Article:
Cocktails with KB | Loren Lieberman

LorenLieberman-Photo by Kristel Bulthuis


Controversial. Conversational. Creative. Loren Lieberman is one of those Hamiltonians that everyone has a strong opinion about. This is likely because he is known to hold a few strong opinions himself. As a pundit on Cable 14, as a political operative, and as the boss behind The Festival of Friends, Lieberman is always ready to rock and roll.

He took over the festival in 2001, and continues to make the festival musically relevant in Hamilton, and across the country. The Festival of Friends kicks off August 7th with 80’s night, and continues all weekend, with bands like Big Wreck, Junkhouse, Buffy Sainte-Marie and Travis Tritt. (For more information, head to (www.festivaloffriends.ca) Loren and I sat down for cocktails at my favourite place in Hamilton; Two Black Sheep. He enjoyed beer (and capped off with some Maker’s Mark) and I sipped on New York Sours and we chatted about Hamilton, Irving Zucker, work and horses. Grab a cocktail and get to know Loren Lieberman; the man, the myth, the legend.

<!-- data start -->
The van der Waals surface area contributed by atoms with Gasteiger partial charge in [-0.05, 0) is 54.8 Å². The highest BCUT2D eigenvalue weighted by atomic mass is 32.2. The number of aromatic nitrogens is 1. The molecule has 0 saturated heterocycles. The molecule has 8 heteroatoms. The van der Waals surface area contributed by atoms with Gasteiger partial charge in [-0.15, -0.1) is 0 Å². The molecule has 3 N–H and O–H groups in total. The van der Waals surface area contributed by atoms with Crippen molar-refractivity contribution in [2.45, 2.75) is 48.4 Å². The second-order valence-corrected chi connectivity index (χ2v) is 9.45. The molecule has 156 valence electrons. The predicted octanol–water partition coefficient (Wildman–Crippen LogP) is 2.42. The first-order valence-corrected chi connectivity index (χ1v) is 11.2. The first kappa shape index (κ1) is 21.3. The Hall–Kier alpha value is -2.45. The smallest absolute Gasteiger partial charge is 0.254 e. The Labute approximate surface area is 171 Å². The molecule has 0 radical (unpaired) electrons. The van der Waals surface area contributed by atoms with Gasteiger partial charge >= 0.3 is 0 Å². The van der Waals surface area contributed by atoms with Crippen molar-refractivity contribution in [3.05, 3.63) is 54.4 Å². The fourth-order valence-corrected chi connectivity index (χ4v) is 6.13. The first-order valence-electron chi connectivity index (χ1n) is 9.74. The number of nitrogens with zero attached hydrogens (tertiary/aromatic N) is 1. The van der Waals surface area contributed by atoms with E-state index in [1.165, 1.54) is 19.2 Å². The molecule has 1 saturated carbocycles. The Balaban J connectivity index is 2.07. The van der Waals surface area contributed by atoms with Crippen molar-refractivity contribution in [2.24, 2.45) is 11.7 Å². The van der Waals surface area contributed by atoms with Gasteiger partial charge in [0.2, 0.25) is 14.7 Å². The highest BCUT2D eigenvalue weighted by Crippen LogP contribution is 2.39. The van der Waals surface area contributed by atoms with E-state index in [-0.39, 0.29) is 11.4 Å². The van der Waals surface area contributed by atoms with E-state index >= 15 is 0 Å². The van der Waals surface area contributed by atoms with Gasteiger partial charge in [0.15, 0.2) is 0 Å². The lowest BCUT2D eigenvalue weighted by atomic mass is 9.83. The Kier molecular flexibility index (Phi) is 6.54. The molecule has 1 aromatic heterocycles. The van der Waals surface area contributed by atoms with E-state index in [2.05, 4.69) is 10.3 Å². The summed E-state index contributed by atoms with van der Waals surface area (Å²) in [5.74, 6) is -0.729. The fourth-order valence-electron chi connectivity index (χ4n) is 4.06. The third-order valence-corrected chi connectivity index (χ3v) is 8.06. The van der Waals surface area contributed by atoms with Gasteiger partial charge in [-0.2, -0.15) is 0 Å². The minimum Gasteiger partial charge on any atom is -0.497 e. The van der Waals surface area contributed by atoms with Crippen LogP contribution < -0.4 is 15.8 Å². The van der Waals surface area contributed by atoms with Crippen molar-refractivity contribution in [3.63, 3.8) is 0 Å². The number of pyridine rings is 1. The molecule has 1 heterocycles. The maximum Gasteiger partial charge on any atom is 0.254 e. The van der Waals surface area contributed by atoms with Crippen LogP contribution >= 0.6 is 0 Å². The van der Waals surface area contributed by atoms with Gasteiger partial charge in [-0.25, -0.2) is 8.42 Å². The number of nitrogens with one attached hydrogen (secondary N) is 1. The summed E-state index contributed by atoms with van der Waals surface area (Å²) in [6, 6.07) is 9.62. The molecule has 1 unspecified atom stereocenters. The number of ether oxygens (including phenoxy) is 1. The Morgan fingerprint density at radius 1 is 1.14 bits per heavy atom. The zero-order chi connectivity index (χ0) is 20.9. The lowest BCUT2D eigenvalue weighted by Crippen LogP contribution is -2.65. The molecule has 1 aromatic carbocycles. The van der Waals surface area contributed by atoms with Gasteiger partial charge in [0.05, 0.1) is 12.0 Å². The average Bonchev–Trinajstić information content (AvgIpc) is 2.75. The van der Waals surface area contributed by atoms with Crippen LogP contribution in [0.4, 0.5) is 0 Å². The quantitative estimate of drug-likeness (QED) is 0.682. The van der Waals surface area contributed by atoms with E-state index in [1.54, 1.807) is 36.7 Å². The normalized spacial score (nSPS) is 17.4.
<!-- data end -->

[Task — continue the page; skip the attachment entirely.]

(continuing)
What is the best advice you’ve ever received?
“If you don’t try, you’re at the same result as failure.” Efforts can only bring at least equally shitty results to not trying. I don’’t know if it’s the best advice, but it’’s the one that jumps to mind and the one that I live by the most.

Why Hamilton?
I was born and raised here. I went to boarding school, so from Grade 9 through university, I wasn’’t here. I came back to be in the family business. There were a few times that Hamilton was not going to be, and just circumstances and family commitments or otherwise. The last thing I wanted to do was stay in Hamilton. Then I got a new bride who did not want to leave her family, and I’’m not suggesting by any means that I am in Hamilton by default.
You asked “Why Hamilton?” I say why not Hamilton!!! The old axiom of being a big fish in a small pond holds true.

Who has inspired you in your life and why?
I’’ve had the privilege of having mentor-like relationships with some pretty nifty men who were certainly senior to me along the way. Bill Powell was very influential, like a surrogate father to me, well into my early youth, and into my adulthood. In the couple years before he passed, Irving Zucker was a very influential, interesting and educational friend of mine. I’’m not just name dropping! There has been a history of older men who have imparted their wisdom to me along the way. The freakiest part of that statement is the realization that I am now that older dude! Time flies.